A Cycle of Non-Participation: The Breakdown of Our Democracy

A Cycle of Non-Participation: The Breakdown of Our Democracy

Our democracy is plagued with non-participation and a large civic engagement gap. What can be done?
By Lena Bilik, Generation Citizen Advocacy Fellow

It’s election day! And given recent voter turnout rates, it is highly likely you won’t be voting, especially if you are a young, low income, or minority American.

The US is at the bottom of the list of voter turnout in developed countries year after year. Midterm elections yield even lower numbers of voters than general elections; the 2014 midterm election had the lowest turnout in 70 years. Studies also show that the U.S. consistently experiences low levels of not only voting, but civic participation in general, especially among young, non-white, low-income citizens.

Not showing up goes hand and hand with being woefully uninformed — just 26% of of financially insecure Americans know which party is in control of the House and Senate, compared to (a still failing grade of) 62% of those better-off. This disparity has been called the “civic engagement gap”.

From Thomas Jefferson to John Dewey, almost every democratic theorist has cited an informed and active electorate as essential to democracy. A strong democracy depends on the active participation of a representative cross-section of its citizens. This essential ideal, in fact, was the reason public schools were created in the first place: to teach the next generation how to be effective citizens. They were founded to maintain democracy and protect future generations against any threats to it.

How far we have fallen from this ideal. A recent National Assessment of Educational Progress test demonstrated that only 23% of 8th graders were proficient in civics, the worst result in any subject besides history. Low-income students are even worse off; they are half as likely to study how laws are made as their wealthier peers, and 30% less likely to report having experiences with debates or panel discussions in social studies classes. The civic engagement gap starts early.

Why is this important? Because a democracy only functions as it is designed to when everyone is represented, and everyone participates. It is also, for better or for worse, a system in which those that are most politically active are prioritized by decision makers. If a large section of our democracy is not politically active, they will not be adequately represented by policymakers. This only fuels the vicious cycle; the less you are prioritized, the more disillusioned by politics you become, and the less you participate. The cycle of non-participation feeds itself. Unless something changes, an enormous portion of Americans will continue to be disillusioned, non-participatory, and subsequently underrepresented.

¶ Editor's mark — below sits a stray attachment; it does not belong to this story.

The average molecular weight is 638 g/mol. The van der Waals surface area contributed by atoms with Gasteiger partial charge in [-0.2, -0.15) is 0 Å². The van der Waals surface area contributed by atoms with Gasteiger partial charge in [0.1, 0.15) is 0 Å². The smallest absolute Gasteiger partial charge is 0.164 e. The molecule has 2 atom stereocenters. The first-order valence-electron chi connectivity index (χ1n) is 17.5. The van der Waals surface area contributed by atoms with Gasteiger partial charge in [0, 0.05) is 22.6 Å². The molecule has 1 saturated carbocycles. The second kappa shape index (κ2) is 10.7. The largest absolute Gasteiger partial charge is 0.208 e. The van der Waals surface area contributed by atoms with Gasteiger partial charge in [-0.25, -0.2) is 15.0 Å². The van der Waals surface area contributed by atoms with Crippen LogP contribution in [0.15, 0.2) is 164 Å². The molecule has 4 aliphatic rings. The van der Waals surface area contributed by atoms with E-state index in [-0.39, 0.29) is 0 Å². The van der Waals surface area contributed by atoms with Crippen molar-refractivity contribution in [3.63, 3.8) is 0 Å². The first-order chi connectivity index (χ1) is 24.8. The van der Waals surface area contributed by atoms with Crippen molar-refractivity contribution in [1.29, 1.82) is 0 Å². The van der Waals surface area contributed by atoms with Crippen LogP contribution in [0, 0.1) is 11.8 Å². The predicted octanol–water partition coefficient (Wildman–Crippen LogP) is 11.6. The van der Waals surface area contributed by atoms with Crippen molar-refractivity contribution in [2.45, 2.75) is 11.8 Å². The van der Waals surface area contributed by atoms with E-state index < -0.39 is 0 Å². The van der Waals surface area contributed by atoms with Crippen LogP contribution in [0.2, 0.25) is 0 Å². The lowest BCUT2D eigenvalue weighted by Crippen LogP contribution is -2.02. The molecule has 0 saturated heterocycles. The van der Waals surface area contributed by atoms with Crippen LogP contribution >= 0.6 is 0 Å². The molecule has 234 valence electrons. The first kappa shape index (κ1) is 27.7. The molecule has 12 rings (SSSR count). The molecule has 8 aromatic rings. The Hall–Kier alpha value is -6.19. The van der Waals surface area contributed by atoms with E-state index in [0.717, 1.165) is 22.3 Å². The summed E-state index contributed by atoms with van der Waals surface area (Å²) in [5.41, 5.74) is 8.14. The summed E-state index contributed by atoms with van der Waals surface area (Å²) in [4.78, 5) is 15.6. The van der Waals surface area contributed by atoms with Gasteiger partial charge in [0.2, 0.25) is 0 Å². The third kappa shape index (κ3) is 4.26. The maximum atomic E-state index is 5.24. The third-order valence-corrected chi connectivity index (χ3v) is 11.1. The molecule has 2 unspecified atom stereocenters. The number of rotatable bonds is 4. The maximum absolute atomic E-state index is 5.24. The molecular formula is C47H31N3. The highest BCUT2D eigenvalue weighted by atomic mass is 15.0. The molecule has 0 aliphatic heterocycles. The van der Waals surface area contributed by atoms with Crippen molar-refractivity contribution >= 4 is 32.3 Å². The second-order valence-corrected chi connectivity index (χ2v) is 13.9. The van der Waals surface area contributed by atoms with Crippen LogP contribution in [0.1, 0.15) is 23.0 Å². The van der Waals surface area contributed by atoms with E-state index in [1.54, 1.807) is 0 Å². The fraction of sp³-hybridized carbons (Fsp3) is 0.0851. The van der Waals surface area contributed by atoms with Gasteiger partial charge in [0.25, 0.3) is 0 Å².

These issues beg hard questions: how do we define democracy, and how we define US democracy? Is our democracy only for some, or is it for all? Is democracy important enough to us that we will fight for it? If so, we must re-prioritize it in our schools. As John Dewey once said, “Democracy is a way of personal life controlled not merely by faith in human nature in general, but by faith in the capacity of human beings for intelligent judgment and action if proper conditions are furnished.” In other words, an ideal representative democracy has enough faith in its electorate to encourage it to voice its opinions.

Better and more widespread civics education can help close this engagement gap and sow the seeds of participatory democracy. A good start is a more widespread use of Action Civics, which has been proven effective at increasing civic assessment scores. Action Civics can also reduce the civic engagement gap — it empowers students from disenfranchised communities to participate politically in their own communities.

Civic knowledge has been proven to be correlated with higher levels of political participation, and our democracy relies on this participation. School districts and state and local government officials must bolster civics education, and through this re-commit to the values of public education as it was originally imagined. It is the only way to lift up the voices of all American citizens, and it is the only way to break the cycle non-participation. The stability and success of our democracy depends on it.